Guernica: What was it like rereading them?
Gary Shteyngart: It was hilarious. They’re also really depraved. It’s scary, my mindset at the time. In the book I talk about a science fiction novel I wrote. It’s like a race war in outer space. There’s the evil Hispanic aliens and then there’s these wonderful Republican aliens from a planet called Atlanta. I mean, Jesus Christ, kid, get a grip [laughs]. That’s what happens when you get your first National Rifle card at age eleven.
Guernica: They still sound pretty funny. Obviously you wouldn’t publish a novel about an interstellar race war with a straight face.
Gary Shteyngart: [laughs] Yeah, well. My father’s version is he told me all those “Planet of the Yid” stories where the Jews had a planet that was constantly being attacked by pork products, and they would fight them back. I think his fiction was at that point a lot stronger than mine.
Guernica: Did coming from two frustrated creative parents help you grow as a writer?
Gary Shteyngart: Yes, but it also made me more fearful because they didn’t have great success. My father didn’t, my mother did OK. One thing you have to know entering this field is that it’s a tough field. Books, especially, these days, jeez.
Guernica: When you sat down to start writing this memoir, did you have this specific structure in mind? Did you know you were going to start it holding that book about Russian architecture and end it back in St. Petersburg?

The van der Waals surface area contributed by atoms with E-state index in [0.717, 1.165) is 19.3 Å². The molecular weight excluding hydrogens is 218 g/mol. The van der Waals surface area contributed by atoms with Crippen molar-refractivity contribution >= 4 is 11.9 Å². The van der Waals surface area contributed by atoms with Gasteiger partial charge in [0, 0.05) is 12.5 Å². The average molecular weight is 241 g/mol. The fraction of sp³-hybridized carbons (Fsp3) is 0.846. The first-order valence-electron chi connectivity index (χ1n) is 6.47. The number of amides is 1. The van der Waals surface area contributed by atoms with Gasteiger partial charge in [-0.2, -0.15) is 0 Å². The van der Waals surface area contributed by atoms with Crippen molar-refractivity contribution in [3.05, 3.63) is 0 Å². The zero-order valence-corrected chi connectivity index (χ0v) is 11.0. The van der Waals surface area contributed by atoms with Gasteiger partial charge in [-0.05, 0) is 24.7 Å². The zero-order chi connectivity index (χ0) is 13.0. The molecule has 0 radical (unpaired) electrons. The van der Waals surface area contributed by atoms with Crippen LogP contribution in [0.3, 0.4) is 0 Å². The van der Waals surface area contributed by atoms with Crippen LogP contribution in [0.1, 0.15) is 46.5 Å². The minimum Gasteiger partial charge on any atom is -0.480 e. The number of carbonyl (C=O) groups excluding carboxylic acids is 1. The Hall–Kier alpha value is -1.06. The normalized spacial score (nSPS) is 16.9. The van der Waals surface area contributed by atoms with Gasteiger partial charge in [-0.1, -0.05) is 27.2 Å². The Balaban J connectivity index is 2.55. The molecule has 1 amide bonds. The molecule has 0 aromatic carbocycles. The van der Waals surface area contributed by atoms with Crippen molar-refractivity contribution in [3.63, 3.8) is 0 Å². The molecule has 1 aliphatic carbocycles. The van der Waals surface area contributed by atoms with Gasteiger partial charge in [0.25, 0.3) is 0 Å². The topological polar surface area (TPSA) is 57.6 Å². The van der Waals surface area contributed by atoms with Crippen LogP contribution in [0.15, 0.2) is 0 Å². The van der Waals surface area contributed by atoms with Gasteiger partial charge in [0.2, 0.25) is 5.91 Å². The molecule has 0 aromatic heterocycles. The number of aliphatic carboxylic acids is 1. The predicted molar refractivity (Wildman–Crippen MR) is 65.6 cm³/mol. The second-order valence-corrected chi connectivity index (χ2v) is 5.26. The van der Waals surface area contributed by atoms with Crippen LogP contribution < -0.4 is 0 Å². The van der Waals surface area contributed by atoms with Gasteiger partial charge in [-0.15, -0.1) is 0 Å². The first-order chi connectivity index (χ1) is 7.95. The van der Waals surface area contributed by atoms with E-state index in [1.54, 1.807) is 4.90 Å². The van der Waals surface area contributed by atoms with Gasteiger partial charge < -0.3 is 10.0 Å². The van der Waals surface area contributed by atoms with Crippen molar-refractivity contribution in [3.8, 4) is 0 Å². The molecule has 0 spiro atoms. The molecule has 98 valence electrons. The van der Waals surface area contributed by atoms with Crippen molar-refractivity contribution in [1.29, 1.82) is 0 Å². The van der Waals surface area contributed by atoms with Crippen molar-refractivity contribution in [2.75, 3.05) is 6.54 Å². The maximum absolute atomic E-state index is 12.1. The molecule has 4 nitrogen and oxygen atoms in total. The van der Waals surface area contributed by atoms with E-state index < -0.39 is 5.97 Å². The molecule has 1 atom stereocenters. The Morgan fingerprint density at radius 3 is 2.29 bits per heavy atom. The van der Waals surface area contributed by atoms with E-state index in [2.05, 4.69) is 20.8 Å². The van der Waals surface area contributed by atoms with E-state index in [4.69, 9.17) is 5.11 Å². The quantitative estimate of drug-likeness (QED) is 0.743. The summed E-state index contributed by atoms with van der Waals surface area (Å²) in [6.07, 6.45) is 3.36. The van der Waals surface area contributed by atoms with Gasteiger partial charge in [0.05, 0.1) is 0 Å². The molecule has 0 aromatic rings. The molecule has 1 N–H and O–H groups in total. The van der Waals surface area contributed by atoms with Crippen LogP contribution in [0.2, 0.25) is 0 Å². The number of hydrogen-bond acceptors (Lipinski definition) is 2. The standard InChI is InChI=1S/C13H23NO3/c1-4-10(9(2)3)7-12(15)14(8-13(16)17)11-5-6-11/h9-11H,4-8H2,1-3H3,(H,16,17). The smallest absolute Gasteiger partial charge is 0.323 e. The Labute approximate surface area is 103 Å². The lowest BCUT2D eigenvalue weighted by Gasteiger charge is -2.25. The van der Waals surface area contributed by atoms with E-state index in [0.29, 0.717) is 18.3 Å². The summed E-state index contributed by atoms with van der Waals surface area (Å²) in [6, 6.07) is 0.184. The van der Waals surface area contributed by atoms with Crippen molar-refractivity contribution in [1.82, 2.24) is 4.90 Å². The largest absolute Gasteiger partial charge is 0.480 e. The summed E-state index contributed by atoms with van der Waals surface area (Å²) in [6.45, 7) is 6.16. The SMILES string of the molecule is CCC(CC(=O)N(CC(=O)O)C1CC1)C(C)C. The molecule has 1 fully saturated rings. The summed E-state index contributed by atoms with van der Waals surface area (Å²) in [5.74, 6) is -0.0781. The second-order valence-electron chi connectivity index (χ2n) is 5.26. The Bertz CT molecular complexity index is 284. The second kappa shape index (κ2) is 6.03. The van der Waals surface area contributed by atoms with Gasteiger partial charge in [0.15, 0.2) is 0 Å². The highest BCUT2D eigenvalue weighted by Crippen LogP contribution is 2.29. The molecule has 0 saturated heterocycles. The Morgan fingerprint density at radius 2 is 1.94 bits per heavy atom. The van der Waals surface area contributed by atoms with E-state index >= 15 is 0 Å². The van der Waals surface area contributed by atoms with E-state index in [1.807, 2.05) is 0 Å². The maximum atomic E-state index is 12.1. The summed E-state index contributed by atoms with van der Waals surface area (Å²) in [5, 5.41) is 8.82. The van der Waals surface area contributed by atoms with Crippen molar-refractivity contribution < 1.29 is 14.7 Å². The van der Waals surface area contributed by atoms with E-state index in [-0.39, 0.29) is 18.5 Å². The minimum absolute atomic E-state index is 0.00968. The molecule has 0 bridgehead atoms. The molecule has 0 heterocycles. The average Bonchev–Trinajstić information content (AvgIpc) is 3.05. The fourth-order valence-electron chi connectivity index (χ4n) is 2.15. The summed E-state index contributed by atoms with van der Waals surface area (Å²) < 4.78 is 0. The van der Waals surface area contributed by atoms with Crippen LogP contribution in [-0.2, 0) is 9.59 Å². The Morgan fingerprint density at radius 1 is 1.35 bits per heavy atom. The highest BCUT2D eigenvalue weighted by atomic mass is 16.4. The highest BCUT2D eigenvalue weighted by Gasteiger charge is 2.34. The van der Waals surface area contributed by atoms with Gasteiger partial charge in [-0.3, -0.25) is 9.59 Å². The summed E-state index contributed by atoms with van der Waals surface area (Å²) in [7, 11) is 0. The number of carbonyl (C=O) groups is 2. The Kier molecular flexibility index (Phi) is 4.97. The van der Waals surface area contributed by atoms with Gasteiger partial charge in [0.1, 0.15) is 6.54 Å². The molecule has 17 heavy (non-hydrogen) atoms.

Gary Shteyngart: Absolutely, yes. Usually, with a novel, you start with no idea what to do because your job is to create convincing characters and then they just run around getting crazy. The problem with writing a memoir, obviously, is you can’t do that because you sort of know what’s going to happen. Because you’re the character.
It’s important to brush one’s teeth, that’s my only advice.
Guernica: What’s your writing process like?
Gary Shteyngart: I work in bed. I wake up around 11:00 a.m., do a little writing, maybe some breakfast. Go to sleep. See my shrink, cry a little, have dinner with some friends, couple of drinks, go right back to sleep.
It’s important to brush one’s teeth, that’s my only advice. That wakes you up a lot, and even if you’re just writing, your breath should be better than it was when you woke up. Sometimes the shower can wait a little bit. Depends on how fast you want to get to work.
Guernica: Let’s say with Absurdistan, the character Misha Vainberg walks into your head. Do you think, “I’ve got to put this guy through the wringer”? Or is there a period of just exploring his psychology?
Gary Shteyngart: There’s a lot of exploring of psychology. The profile is just a large, fairly wealthy Russian guy and that’s it. But then I decided to investigate further: What’s it like to be that overweight? So I went to Russian areas and hung out with fat people and saw what that was like. You’re just constantly researching.
Guernica: There are a lot of pictures in this book, but there’s one specific photo of you I want to ask about. It’s at the beginning of Chapter 21 and you’re brushing this mane of hair.
Gary Shteyngart: [laughs] Yeah. It says that it was taken at Oberlin, but I don’t think so. It looks like it was taken in the bedroom of my parents’ house in Little Neck, Queens. I definitely see a Hungarian armoire behind me of some sort. First of all, let me just say how wonderful it was to have hair and how much I miss hair. That was quite a lot of hair. It was a very Oberlin-Jesus kind of thing. Behind me there’s a lot of eye contact solution. I wore a lot of contact lenses. This is probably me at my vainest. I look so ridiculous. I’m wearing a kind of kimono my girlfriend J.Z. had bought for me. I think that’s very Oberlin-like, to get your boyfriend a kimono for his birthday.
Guernica: It’s a beautiful kimono and a beautiful head of hair.
Gary Shteyngart: I’m beautiful, too, in my own, non-geisha way.